Who would've thunk it? A mid-year report from the Recording Industry Association of America has predicted that the physical sale of vinyl records will overtake that of CDs for the first time in 33 years.
The report, which you can read further here, indicates that there's already been a 6% increase in the number of vinyl shipments in the domestic market, which in turn has created a 12% revenue increase up to US $224.1 million. CD sales, on the other hand, have seemingly stagnated, with the RIAA report finding a minimum revenue growth of 0.8% with no increase in the amount of units shipped.
If this trend continues, the RIAA are predicting that vinyl sales will net US $253 million by the year's end - whereas CDs will end up accounting for US $249.8 million. This means that vinyl is on track to outsell CDs for the first time since 1986, which is a monumental effort for a format that's been around for so long.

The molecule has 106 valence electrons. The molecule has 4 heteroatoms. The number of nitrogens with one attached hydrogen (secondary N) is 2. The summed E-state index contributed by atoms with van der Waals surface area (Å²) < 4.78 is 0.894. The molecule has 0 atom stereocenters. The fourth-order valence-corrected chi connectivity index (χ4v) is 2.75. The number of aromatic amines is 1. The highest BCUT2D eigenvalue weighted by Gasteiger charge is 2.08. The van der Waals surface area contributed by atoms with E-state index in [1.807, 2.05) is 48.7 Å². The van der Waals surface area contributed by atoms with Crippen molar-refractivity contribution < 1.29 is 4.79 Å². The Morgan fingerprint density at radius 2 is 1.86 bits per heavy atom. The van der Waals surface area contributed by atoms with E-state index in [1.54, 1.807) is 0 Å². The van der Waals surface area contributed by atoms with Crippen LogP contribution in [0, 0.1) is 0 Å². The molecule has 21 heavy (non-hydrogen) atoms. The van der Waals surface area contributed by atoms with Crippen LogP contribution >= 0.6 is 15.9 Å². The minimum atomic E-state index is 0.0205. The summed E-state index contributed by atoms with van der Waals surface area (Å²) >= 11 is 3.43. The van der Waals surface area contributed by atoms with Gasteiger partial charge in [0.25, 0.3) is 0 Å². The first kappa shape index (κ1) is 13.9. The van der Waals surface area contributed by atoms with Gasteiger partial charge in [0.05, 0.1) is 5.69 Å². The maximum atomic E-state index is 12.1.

However, it's worth noting that these statistics are specific to the US music industry (although Australia has certainly enjoyed its own vinyl revival in recent years), and that vinyl still has a long way to go. The report states that the sale of vinyl records only accounts for 4% of overall revenues in the American market, while subscriptions to streaming services contributes a whopping 62% of revenue.
Regardless, it's still quite remarkable to see the wax come back so strong, and it's refreshing to see that so many people still value the sensation of buying music physically even in an age where it's so easy to take it for granted.
Read the RIAA report in full here.